I have several rand seeds which I need to update with each test run. I need to pass in a time stamp as the rand seed to ensure that the randoms are all independent and sufficiently different so as to get truly random numbers out of my rand generators.

    I have ways to get around this issue, but I would rather not if it can be helped.

    Thanks again for the help.

    - Jeremy

  5. #5
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    If you can't link to the standard C library, and not link to the API library of the OS that you are running on, then you are quite far up that famous stinky creek, and paddles are not an option.

    If you want a semi-portable solution, you would make something like this:
    Code:
    int getRandomSeed()
    {
    #ifdef WINVER
        GetSystemTime(...);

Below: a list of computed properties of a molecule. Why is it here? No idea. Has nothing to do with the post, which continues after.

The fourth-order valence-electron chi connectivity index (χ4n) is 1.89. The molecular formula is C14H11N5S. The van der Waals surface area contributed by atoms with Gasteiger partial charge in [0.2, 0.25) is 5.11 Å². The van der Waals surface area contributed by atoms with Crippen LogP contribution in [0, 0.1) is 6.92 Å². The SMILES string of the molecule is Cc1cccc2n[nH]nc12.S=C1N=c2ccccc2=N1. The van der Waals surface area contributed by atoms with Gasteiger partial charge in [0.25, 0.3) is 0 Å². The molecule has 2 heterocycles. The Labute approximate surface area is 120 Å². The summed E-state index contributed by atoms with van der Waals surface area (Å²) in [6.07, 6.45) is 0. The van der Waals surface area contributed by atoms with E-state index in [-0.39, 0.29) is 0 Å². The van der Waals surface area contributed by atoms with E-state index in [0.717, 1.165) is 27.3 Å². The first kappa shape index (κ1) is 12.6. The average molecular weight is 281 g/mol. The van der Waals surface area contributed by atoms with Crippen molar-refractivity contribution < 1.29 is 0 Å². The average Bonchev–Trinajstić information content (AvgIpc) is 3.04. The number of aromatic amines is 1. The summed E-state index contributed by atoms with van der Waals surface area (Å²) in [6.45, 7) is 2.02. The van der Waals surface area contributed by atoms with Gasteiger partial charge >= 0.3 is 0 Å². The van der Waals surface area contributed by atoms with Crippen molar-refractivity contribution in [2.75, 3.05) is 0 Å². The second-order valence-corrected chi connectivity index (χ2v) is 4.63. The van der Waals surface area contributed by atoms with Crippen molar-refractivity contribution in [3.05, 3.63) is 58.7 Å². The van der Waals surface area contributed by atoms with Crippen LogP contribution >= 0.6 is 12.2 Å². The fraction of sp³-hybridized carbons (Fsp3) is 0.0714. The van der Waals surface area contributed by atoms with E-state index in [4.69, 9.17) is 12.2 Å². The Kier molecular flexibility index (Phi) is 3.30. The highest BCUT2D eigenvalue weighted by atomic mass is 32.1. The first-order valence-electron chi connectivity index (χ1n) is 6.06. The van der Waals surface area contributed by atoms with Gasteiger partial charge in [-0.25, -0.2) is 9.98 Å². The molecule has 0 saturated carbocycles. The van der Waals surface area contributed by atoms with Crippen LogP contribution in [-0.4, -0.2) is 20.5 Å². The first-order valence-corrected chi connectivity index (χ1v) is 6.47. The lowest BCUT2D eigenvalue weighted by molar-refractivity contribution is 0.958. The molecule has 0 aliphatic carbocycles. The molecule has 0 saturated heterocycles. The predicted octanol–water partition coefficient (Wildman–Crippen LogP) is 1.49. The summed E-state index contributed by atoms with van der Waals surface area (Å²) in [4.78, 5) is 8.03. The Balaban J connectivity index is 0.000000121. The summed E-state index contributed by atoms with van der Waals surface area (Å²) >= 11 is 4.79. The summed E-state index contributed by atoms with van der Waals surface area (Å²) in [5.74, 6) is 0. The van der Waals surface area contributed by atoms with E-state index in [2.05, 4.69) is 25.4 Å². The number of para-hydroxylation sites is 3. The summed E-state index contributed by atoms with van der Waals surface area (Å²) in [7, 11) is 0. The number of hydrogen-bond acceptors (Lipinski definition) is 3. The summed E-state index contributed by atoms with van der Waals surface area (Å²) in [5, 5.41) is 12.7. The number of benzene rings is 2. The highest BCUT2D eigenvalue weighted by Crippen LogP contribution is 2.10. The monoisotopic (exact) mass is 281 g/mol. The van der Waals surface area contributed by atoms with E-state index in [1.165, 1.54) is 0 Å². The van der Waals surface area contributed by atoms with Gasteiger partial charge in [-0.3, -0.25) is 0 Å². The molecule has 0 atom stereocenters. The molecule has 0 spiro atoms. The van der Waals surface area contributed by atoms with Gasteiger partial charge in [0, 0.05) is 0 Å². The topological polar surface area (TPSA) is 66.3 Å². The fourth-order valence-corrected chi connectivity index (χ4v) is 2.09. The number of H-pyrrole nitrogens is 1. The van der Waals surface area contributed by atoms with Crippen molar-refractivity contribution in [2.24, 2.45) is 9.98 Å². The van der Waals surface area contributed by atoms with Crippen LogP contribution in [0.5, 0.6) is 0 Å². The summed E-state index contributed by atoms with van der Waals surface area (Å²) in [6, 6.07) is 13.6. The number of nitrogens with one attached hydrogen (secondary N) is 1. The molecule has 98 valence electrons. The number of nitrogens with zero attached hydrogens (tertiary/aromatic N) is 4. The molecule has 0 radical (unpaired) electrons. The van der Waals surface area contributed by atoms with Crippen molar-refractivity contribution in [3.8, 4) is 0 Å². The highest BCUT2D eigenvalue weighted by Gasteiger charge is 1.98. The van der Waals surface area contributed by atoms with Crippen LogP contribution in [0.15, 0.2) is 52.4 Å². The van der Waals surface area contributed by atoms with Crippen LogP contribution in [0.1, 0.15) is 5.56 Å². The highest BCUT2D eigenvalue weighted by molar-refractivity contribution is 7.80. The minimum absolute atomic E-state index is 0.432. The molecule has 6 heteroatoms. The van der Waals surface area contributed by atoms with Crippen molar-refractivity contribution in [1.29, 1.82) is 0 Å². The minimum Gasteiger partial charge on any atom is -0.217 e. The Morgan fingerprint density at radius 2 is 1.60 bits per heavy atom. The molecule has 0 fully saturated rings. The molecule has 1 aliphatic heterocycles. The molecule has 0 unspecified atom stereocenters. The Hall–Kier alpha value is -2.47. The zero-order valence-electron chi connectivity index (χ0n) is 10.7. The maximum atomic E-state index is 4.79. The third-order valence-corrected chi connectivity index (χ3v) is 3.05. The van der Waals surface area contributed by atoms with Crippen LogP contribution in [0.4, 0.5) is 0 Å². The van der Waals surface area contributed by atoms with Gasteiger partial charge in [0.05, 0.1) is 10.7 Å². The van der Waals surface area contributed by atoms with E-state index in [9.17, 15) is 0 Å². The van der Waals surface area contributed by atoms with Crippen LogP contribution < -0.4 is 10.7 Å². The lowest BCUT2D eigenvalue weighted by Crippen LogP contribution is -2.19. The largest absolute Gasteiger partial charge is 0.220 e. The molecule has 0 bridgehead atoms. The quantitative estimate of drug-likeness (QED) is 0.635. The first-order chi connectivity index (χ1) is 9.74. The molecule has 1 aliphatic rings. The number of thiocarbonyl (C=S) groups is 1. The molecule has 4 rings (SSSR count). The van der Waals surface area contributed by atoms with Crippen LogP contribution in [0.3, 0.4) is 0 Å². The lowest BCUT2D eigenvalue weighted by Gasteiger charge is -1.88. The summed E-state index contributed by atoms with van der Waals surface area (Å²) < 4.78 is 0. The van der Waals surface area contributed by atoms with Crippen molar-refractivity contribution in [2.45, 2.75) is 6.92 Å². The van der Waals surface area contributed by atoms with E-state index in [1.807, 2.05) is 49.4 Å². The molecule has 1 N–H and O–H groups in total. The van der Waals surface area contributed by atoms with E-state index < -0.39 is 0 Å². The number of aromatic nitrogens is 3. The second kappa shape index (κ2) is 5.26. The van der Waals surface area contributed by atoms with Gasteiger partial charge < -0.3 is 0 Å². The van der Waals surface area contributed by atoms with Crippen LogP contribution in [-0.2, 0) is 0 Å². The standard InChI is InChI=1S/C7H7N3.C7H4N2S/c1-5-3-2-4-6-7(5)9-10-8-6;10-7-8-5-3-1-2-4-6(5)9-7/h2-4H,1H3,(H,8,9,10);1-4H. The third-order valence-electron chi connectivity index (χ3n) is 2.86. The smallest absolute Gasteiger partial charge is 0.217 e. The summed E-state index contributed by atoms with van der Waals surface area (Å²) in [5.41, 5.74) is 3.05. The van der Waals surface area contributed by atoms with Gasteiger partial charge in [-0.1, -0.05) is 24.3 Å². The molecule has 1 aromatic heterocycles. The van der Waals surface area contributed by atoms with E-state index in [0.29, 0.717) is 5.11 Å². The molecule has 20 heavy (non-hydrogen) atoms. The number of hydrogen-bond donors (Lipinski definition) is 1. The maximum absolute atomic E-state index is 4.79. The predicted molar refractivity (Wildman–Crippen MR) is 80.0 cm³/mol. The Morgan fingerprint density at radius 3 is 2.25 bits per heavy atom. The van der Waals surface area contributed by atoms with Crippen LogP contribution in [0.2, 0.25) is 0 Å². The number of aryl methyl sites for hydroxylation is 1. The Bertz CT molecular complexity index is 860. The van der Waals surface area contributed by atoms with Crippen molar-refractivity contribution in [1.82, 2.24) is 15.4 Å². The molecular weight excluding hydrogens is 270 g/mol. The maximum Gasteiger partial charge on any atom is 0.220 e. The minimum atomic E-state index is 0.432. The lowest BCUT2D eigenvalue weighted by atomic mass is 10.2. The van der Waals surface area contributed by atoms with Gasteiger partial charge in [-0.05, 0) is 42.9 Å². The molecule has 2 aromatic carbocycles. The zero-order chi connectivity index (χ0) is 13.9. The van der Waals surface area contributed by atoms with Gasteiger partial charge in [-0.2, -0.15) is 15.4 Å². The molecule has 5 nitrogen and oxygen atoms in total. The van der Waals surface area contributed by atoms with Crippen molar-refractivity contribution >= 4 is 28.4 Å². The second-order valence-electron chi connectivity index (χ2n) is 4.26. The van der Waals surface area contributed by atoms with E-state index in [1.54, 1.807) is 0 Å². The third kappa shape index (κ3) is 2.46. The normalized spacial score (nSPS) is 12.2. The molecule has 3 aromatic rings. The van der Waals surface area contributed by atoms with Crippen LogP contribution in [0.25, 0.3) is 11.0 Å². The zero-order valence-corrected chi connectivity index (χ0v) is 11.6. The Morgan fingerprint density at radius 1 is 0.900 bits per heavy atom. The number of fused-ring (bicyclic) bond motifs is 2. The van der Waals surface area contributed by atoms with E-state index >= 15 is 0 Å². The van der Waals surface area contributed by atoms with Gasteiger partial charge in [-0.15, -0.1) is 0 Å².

return calculation_of_system_time_to_seed;
    #elif LINUX
        gettimeofday();
        return calculation_of_seed;
    #else
    #error "Unknown architecture"
    #endif
    }
    But that assumes you can use API libraries for the relevant OS.

    Another option that should work OK is to take the CPU timestamp count [assuming processor support, e.g. x86]. That would NOT use any external library, but on the other hand depends on the processor supporting the timestamp count functionality [which has been around since about 1997 or so].

    --
    Mats
    Compilers can produce warnings - make the compiler programmers happy: Use them!
    Please don't PM me for help - and no, I don't do help over instant messengers.

  6. #6
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    That's exactly what I was thinking.

    I figured I could use a function which tested for the development environment and ran the appropriate time function. Unfortunately, I believe we have to support embedded applications of this API as well. This means, to my knowledge, that we won't be guaranteed access to ANY development environment libraries.